A Skilled Nurse
Registered nurses are licensed to start intravenous lines, give injections, insert nasogastric tubes (through the nose and into the stomach), change sterile dressings, pack wound cavities, perform digital disimpaction, provide enemas, and insert urinary catheters into the bladder, just to name a few. The hospital management must allow you to have a reasonable level of comfort that the nurses are competent in performing whatever measures you need. Every hospital job application must include a skill checklist that documents the amount of experience a nurse has in performing all procedures. Additionally, a nursing education department is responsible for monitoring the skill level of all staff and per diem nurses. Thus you as the patient or family member should be entitled to such information as pertains to the services provided.
A case in point regarding the importance of assessing nursing skills is that of a man I'll call John Millhouse, who in August of 1995 entered a well-known cardiac surgery specialty hospital for a valve replacement. The surgery was successful. The problem started when John's blood test came in positive for tertiary syphilis. John had contracted syphilis during his days as a young Marine while on liberty in Seoul during the Korean War and had received penicillin for treatment. He did not quite get rid of the bug, so it flared up ten years later in chronic stage, and the doctor repeated the treatment in larger doses and over a longer period. The blood test at "Cardiac Hospital" only showed a prior exposure. Nonetheless, the infectious disease consultant wanted to treat John prophylactically with an intramuscular penicillin injection. The cardiac surgeon concurred and wrote the order.
A short while later, Nurse Jane, a recent nursing school graduate, went into John's room with the injection. This type of injectable penicillin is a viscous liquid, so the needle was long and wide to allow for rapid movement into the muscle. Nurse Jane inserted the needle into the center of the left buttock, causing exquisite pain that shot down John's leg. Apparently, she had cut through the sciatic nerve and some small arteries, causing internal bleeding in the gluteus maximus muscle. To compound the difficulty, John was receiving intravenous heparin, a powerful anticoagulant. He continued to bleed within the muscle for several days until the area became swollen, reddened, and hard as stone. A general surgeon came in and opened the buttock for removal of the large blood clot that had formed from five days of uncontrolled internal bleeding. The subsequent pressure against the lacerated sciatic nerve caused permanent severe pain and disability.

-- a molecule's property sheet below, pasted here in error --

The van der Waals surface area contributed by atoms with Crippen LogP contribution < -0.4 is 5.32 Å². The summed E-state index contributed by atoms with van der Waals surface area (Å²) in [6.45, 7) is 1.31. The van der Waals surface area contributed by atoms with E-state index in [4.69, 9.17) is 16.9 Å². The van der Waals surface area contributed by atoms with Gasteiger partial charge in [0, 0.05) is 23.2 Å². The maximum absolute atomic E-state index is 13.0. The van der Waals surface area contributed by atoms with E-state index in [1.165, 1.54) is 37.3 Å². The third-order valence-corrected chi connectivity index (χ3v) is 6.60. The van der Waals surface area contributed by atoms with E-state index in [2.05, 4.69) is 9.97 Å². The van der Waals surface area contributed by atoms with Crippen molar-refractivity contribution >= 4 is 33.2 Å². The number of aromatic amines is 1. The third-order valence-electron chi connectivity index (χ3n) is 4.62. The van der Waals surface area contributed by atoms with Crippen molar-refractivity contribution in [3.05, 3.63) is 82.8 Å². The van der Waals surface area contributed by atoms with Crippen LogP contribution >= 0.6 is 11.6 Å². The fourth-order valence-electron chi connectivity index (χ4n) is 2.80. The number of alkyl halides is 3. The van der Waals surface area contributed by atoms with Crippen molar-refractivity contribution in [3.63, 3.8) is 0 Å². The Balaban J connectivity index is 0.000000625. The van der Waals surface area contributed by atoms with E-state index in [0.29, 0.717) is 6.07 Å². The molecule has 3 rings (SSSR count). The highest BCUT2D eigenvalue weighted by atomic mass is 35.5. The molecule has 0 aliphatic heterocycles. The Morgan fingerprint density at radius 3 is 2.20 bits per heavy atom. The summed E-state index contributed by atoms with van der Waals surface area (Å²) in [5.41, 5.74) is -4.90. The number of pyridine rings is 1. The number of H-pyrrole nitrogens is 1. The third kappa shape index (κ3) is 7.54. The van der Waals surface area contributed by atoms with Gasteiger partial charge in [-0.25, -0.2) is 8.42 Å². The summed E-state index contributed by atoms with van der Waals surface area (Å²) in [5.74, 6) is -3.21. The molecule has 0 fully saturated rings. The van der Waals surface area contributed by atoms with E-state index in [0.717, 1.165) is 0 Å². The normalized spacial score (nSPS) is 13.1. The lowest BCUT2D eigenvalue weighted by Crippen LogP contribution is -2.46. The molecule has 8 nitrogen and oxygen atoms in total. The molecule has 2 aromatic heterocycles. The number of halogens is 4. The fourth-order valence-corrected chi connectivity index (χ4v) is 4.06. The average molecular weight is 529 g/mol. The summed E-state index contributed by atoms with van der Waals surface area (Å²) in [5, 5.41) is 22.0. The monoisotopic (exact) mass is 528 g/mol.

John's lawyer discovered during the deposition questioning that Nurse Jane had graduated from nursing college only six months before the incident and that this was the first time she had ever performed an intramuscular injection. If John had asked the right questions beforehand and insisted on getting an experienced nurse to give the injection, he would likely have averted a lifetime of hurting and hobbling.
In another case, Tim J., a sixty-two-year-old man, entered a university medical center for an abdominal hernia operation. He was an asthmatic and had difficulty swallowing due to a prior stroke. Consequently, he had a tendency to choke on his food, so someone had to monitor him during meals.
One day, the nurse left Tim alone after giving him his lunch tray, and, as should have been anticipated, he started to have a nonstop coughing fit because of a small amount of food stuck in his larynx. He rang the call bell and the nurse responded immediately and inserted a suction catheter into his throat while keeping him in a sitting-up position. This was the wrong move. The nurse should have laid him supine with his neck extended to maximize the airway and called for emergency medical intervention.
To make matters worse, the nurse continued ramming the tip of the suction catheter into Tim's throat for six minutes in an aggressive effort to dislodge and remove the food particles from the upper airway. The predictable result was that she triggered a massive lung spasm causing every air passage to close permanently and he died. Knowing that her husband was a potential choking victim, Tim's wife could have avoided this by asking the nurse to verbalize the standard emergency procedure for clearing the airway of food. She, like so many others, mistakenly assumed that any nurse would know exactly what to do in a crisis. We should be able to make that assumption, but the stark reality is that we dare not.